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The Pandemic Has Homeowners Reevaluating Their Spaces

The coronavirus pandemic has changed relationships between people and their friends, their jobs, and especially their homes. Since lockdowns and social distancing became the norm in 2020, many Americans are reevaluating their living spaces. Improvenet studied what attitudes, ideals, and needs have risen to the top in the last months thanks to pandemic living.

While office workers have had to adapt to working remotely—mostly from their homes—home offices didn’t top everyone’s lists. In fact, 64% of respondents reported that their existing homes would serve them better with more room to exercise. After that, better space for hobbies was important to 62% of people. Next came cooking; 59% of people desired a better cooking space to prepare meals. And finally, 57% of people desired a better space for working remotely.

There have been whisperings that people are fleeing the big cities for the space and safety of the suburbs, but only 14% of people believe that city life will be forever changed. A vast majority of people, 54%, think cities will experience some change, while 32% think city life will return to normal.

Whether they’re going from city to city, city to suburb, or suburb to city, one thing’s for sure, people are relocating. People who didn’t plan to move but have changed their minds and people who have accelerated their moving plans—both because of the pandemic—hover around 36%. This is in contrast to 40% of people who claim their plans to move or not to move haven’t changed.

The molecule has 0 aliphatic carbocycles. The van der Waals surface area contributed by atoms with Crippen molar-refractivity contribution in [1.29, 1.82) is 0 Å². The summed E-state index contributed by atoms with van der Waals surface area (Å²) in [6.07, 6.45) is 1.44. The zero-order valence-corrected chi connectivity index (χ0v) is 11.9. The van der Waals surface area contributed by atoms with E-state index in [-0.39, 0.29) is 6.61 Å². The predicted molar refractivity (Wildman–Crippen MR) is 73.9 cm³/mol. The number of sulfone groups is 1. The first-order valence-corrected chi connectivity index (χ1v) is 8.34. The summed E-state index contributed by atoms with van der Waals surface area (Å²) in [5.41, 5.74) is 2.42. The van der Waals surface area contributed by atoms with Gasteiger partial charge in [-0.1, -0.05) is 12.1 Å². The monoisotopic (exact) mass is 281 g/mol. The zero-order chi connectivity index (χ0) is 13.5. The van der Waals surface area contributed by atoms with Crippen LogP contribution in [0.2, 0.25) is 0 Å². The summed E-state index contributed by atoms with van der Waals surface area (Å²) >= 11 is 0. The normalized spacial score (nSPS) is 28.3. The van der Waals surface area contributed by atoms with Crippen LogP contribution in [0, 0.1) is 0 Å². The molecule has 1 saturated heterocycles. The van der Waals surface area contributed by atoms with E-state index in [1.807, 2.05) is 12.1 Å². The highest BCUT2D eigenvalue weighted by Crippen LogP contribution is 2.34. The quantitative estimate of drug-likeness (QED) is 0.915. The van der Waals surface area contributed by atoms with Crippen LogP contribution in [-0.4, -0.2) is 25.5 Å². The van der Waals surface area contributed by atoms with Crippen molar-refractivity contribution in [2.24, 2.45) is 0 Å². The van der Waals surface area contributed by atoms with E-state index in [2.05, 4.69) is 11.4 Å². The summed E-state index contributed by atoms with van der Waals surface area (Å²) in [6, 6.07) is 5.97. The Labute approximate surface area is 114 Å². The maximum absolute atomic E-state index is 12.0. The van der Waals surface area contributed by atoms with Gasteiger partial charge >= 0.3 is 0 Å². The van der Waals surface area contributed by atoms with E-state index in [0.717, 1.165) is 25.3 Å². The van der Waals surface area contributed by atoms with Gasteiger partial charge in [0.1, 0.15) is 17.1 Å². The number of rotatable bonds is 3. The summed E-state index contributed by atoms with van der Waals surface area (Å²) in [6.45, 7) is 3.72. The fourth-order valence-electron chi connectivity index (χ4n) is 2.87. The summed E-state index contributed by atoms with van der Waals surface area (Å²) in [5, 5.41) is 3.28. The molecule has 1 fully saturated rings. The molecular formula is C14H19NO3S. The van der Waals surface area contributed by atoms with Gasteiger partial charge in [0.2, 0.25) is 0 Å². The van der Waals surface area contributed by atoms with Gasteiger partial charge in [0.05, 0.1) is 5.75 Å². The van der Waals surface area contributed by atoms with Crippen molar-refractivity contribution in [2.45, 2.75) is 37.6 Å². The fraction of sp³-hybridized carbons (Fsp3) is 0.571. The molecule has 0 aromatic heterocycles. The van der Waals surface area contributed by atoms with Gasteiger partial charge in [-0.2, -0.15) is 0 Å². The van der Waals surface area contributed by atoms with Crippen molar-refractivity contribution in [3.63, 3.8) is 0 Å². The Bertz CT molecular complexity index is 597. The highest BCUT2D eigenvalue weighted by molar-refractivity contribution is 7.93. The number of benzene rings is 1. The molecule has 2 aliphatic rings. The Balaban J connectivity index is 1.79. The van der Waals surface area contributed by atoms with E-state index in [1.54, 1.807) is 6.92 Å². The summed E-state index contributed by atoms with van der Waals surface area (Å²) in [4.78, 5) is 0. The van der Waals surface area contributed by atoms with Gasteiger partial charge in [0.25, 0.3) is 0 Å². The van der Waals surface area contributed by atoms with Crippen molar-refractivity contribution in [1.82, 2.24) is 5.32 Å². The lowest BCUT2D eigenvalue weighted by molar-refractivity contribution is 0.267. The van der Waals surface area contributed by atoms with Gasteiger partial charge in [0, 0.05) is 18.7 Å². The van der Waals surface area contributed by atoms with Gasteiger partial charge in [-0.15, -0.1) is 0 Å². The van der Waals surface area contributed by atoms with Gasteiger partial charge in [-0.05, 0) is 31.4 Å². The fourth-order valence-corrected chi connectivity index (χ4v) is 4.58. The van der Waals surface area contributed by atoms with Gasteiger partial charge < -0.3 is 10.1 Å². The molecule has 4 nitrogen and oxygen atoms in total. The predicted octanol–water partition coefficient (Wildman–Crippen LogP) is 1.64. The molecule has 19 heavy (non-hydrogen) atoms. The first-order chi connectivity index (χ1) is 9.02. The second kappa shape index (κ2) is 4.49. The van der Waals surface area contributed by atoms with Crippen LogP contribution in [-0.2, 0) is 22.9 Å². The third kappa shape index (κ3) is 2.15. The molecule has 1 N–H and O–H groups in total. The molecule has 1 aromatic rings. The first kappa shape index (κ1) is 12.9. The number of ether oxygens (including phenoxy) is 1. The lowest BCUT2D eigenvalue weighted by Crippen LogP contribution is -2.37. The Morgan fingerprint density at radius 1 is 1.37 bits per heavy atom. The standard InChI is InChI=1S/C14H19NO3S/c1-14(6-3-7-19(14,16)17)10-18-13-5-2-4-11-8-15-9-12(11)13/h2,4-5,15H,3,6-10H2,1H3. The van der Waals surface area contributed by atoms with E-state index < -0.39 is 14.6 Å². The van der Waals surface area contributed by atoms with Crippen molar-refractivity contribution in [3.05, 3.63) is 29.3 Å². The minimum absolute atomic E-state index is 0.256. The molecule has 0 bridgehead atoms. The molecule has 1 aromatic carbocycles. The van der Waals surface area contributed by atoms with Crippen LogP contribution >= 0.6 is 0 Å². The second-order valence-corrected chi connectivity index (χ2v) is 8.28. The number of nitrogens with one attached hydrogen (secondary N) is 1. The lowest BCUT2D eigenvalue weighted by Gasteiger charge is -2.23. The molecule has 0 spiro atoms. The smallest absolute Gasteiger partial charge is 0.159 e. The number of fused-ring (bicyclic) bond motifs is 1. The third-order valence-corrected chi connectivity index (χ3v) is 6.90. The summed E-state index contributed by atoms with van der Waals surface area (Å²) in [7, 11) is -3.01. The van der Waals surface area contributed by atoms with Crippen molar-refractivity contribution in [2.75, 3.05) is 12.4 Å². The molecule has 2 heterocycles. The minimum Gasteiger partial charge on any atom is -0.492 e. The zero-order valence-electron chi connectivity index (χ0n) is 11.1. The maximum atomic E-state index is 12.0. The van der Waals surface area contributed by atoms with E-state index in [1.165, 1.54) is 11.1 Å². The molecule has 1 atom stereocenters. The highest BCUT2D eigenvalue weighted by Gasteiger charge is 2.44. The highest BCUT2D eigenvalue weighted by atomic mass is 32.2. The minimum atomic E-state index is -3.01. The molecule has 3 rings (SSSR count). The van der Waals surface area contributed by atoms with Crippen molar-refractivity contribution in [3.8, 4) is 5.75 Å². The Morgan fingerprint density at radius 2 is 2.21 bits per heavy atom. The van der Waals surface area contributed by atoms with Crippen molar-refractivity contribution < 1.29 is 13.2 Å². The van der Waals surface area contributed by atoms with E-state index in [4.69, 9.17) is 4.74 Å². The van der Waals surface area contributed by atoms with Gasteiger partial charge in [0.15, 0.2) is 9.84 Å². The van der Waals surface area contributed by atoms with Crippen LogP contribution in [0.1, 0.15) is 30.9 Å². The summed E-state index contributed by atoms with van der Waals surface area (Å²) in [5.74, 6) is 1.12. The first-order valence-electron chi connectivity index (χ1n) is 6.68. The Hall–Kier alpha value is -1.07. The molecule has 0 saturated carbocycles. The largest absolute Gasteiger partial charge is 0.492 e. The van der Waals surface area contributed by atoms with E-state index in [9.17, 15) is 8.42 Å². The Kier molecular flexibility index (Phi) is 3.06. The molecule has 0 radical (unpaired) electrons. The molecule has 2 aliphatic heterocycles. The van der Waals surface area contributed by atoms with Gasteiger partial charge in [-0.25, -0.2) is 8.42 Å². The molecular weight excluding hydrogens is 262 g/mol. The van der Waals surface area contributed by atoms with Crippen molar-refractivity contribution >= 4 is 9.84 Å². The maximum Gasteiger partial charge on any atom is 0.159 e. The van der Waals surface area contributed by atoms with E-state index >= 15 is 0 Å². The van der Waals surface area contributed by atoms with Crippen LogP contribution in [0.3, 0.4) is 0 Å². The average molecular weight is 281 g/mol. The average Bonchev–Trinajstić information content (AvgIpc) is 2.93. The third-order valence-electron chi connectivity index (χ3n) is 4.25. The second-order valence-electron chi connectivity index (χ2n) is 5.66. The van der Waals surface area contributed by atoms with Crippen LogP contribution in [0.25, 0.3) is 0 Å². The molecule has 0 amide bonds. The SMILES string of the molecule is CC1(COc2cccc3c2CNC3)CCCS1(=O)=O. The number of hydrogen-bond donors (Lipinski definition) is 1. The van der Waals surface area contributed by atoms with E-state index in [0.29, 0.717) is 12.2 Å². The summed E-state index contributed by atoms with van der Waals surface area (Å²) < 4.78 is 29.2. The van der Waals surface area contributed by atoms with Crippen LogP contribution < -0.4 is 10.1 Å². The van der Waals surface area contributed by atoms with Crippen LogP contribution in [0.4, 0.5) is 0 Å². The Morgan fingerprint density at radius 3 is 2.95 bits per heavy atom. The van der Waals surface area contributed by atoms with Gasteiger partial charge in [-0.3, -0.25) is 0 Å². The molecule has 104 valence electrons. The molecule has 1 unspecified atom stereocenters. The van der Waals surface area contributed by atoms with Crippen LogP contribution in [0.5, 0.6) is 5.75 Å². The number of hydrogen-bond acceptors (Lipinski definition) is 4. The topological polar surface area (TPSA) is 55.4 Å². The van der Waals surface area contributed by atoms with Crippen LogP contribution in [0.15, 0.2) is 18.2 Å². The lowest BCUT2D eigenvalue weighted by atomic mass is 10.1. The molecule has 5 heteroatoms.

But many people who would like to move are having a difficult time, because the pandemic put a financial dent into their plans—72% of those who responded who intended to buy in the near future have had to put their plans on hold. But Gen Z and millennials cite the pandemic as motivation to own (54%). However, 52% said that the types of home they initially wanted, and even the locations, have changed.

More people want to be closer to nature and their families since pandemic life set in (74% and 70% respectively). And having more space, whether that’s indoors (70%) or outdoors (65%), also tops the list of what’s important in a home.

 

About Author: Veronica Bradley

Veronica Bradley has covered the consumer packaged goods industry, the tech industry, the healthcare industry, and a few other industries that impact people’s daily lives. When she isn’t researching and writing, she moonlights as an amateur accountant and bookkeeper for a small family brewpub, because unlike most writers, she isn’t afraid of numbers.
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